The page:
Impossible to predict whether Spurrier will return to Florida sidelines
Posted: Friday October 29, 2004 2:55PM; Updated: Friday October 29, 2004 4:37PM
Will Steve Spurrier don the Gators visor yet again?
Andy Lyons/Getty Images
So I said to myself, "Self, is the Ol' Ball Coach coming back to Gainesville?'' Well, on the one hand, yes. On the other hand, maybe not. Nothing is ever as simple as it seems at first blush. If it was, Steve Spurrier would have a Super Bowl ring by now and defensive coordinators around the NFL would be trying to figure out how to defend the deep fade.
On the one hand, the man is a Gator. He is more a Gator than people who paint themselves orange and blue and get drunk at 7:30 on Saturday morning outside The Swamp. He is more a Gator than the fat cats whose egos may or may not allow the school to bring him back. He is the Crocodile Dundee of Gators. When he first came back from Duke to Florida in 1990 and began building the mountainous powerhouse that would run roughshod over the SEC in the 90s, he would stand on the sideline and cry when the crowd sang We Are The Boys From Old Florida. You could look right down at the bench and see him swaying from side to side, moist-eyed like the old Homecoming King, the Heisman Trophy winner from back in '66. When he put on the blue shirt and visor on Saturday afternoon, he wasn't just a mercenary, he was one of the people. He wanted to win for all the Gators out there.
On the other hand, he's not a kid anymore. He's 59 years old. Nobody that age should refer to himself as a reptile.
On the one hand, he loved coaching his Florida Gators. Loved everything about it. Back in the winter of '02, I visited Spurrier in his office at Redskin Park, out in a lonely green sanctuary in rural Virginia. In the middle of our chat, one of his assistants walked in, and Spurrier introduced me. "Ol' Tim here was with us when we won the championship in '96. Beat the Seminoles that night. That was some night, wasn't it, Tim? Yessir.'' It was some night, all right. Spurrier's offense carved up Bobby's 'Noles and rolled to a national title in the Sugar Bowl. I walked with Spurrier and his family from a hotel ballroom to their suite in the Hilton that night and seldom have I seen an athlete or coach more at peace with a victory. Not in a champagne-spraying sort of way. It wasn't like that. Spurrier had brought a title back home to Gainesville and beaten Florida State to get it. It was as serendipitous a match between man and moment as I have ever seen. It doesn't get any better.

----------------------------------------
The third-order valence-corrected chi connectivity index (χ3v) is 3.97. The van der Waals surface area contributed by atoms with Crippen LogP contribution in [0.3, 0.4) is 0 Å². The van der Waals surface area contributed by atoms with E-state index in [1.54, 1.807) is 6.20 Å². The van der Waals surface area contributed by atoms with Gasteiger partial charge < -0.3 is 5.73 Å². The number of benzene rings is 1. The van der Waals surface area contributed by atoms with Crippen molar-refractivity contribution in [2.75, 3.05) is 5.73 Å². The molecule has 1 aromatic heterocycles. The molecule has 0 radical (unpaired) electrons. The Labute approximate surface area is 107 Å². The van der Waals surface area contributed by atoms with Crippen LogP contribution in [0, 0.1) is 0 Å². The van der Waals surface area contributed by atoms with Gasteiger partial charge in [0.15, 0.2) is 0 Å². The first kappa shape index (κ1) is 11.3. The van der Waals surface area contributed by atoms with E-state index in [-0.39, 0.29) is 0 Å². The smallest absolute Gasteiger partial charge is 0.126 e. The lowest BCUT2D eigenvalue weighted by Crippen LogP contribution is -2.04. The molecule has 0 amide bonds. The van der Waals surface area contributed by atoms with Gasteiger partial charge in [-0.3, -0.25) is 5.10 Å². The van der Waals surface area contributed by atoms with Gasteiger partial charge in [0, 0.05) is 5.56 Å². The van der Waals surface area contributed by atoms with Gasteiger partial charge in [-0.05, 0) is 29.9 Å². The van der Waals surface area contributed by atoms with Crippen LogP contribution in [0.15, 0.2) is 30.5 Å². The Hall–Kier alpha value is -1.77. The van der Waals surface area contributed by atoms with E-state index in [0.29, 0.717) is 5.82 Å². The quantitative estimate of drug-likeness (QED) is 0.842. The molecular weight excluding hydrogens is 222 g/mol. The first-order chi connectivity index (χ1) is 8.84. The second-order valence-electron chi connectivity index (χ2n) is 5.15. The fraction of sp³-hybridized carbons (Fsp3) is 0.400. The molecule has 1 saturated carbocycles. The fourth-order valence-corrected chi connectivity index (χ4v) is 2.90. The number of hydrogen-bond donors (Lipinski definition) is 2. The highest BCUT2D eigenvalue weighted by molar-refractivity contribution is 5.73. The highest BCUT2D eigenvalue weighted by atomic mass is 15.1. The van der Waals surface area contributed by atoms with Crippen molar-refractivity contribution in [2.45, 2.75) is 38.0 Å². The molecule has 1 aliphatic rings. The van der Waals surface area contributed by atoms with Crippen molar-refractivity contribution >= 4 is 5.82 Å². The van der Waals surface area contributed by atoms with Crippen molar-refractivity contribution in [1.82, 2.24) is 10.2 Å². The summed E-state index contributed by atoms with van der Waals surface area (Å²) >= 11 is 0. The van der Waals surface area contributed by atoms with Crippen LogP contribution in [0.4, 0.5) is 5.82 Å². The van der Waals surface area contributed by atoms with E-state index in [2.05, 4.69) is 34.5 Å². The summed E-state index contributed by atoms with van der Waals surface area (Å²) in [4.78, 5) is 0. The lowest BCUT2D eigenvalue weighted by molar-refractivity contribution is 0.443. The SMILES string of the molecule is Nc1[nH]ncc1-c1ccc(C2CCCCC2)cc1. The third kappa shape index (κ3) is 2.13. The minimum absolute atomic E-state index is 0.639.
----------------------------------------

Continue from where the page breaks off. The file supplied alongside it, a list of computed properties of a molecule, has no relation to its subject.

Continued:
On the other hand, it doesn't get any better. It can be argued that Spurrier should never have left Gainesville. He was as good a college football coach as there's ever been. But he's a smart, competitive guy, and he needed to know if his ball plays would work in the NFL. (Answer: Not without the right personnel). He needed to take a shot. But if he comes back to Florida, it won't be the same. Oh, he can win again. Probably will win again, once he gets the ship in order. He'll throw the visor and burn through quarterbacks and program some absolutely brilliant game plans and beat the snot out of Tennessee. But it won't be quite the same. He left once. That changes things.
On the one hand, the NFL Jones is gone. Patrick Ramsey couldn't do what Danny Wuerffel did. Hell, Danny Wuerffel couldn't do what Danny Wuerffel did. Now he knows that the NFL isn't for little boys in short pants. The siren song will now sound a little more like fingernails on a chalkboard.
One the other hand, I can't believe Spurrier is satisfied with failure. Rick Pitino left college basketball to coach the Knicks. He won a little but not enough. Went back to Kentucky and won everything and then went back to coach the Celtics, because, well, because it was the Celtics. The next call to Spurrier might be from a team with a smart general manager and lots of cap room. He's different from Pitino, but he's got to think he can do better the next time.
On the one hand, Spurrier rescued Florida the first time, when nobody knew how good he really was. Sure we knew he won a few games in the USFL, and he won an ACC title at Duke (a miracle). But nobody knew for certain if he could pull Florida out of the morass of NCAA violations and win games. Everything beyond respectability was gravy, and Spurrier just kept piling it on. Florida became an every-year powerhouse, and the Ball Coach was a genuine character, running up scores and torching opponents with his plays and tongue. "I saw they kicked a field goal right before halftime,'' he said once after crushing Tennessee. "I figured that was good for us, 'cause we don't kick many of those.''
On the other hand, even at the end of his tenure, SEC titles were no longer a given. He had begun to chafe a little at the expectations. He had grown a little tired of recruiting. It will be different the second time. There is no gravy this time. Spurrier wins national titles, or he's failed the Gators the way he failed the Redskins. Georgia and LSU are better than they were. Tennessee is still good. It's not quite the same type of fun as teeing it up for 36 a day at your finest golf courses.
So I say again to myself, "Self, is the Ol' Ball Coach coming back to Gainesville?'' And I'm not so sure. I'm thinking it's better than 50-50 he takes the job, but in the end, I'm not so sure you can go home again. Again.
Sports Illustrated senior writer Tim Layden weighs in with a Viewpoint every Friday on SI.com.